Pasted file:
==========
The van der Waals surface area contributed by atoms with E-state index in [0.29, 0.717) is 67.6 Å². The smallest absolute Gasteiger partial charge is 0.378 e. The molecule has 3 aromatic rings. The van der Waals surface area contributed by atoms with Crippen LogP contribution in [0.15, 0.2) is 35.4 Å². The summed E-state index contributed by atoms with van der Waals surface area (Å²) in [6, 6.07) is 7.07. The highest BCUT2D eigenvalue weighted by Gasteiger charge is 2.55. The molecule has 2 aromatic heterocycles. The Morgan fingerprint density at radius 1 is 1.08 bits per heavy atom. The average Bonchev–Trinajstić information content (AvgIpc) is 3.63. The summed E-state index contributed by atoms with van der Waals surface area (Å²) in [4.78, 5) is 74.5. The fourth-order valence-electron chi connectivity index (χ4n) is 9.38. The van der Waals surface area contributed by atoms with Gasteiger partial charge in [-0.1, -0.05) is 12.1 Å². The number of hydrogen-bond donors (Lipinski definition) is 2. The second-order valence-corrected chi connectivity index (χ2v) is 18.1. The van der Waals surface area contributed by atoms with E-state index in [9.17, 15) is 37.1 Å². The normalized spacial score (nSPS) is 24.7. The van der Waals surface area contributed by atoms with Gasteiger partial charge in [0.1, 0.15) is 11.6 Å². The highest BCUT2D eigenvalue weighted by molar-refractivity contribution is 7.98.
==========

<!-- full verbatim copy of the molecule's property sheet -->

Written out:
The van der Waals surface area contributed by atoms with E-state index in [0.29, 0.717) is 67.6 Å². The smallest absolute Gasteiger partial charge is 0.378 e. The molecule has 3 aromatic rings. The van der Waals surface area contributed by atoms with Crippen LogP contribution in [0.15, 0.2) is 35.4 Å². The summed E-state index contributed by atoms with van der Waals surface area (Å²) in [6, 6.07) is 7.07. The highest BCUT2D eigenvalue weighted by Gasteiger charge is 2.55. The molecule has 2 aromatic heterocycles. The Morgan fingerprint density at radius 1 is 1.08 bits per heavy atom. The average Bonchev–Trinajstić information content (AvgIpc) is 3.63. The summed E-state index contributed by atoms with van der Waals surface area (Å²) in [4.78, 5) is 74.5. The fourth-order valence-electron chi connectivity index (χ4n) is 9.38. The van der Waals surface area contributed by atoms with Gasteiger partial charge in [-0.1, -0.05) is 12.1 Å². The number of hydrogen-bond donors (Lipinski definition) is 2. The second-order valence-corrected chi connectivity index (χ2v) is 18.1. The van der Waals surface area contributed by atoms with E-state index in [9.17, 15) is 37.1 Å². The normalized spacial score (nSPS) is 24.7. The van der Waals surface area contributed by atoms with Gasteiger partial charge in [0.1, 0.15) is 11.6 Å². The highest BCUT2D eigenvalue weighted by molar-refractivity contribution is 7.98.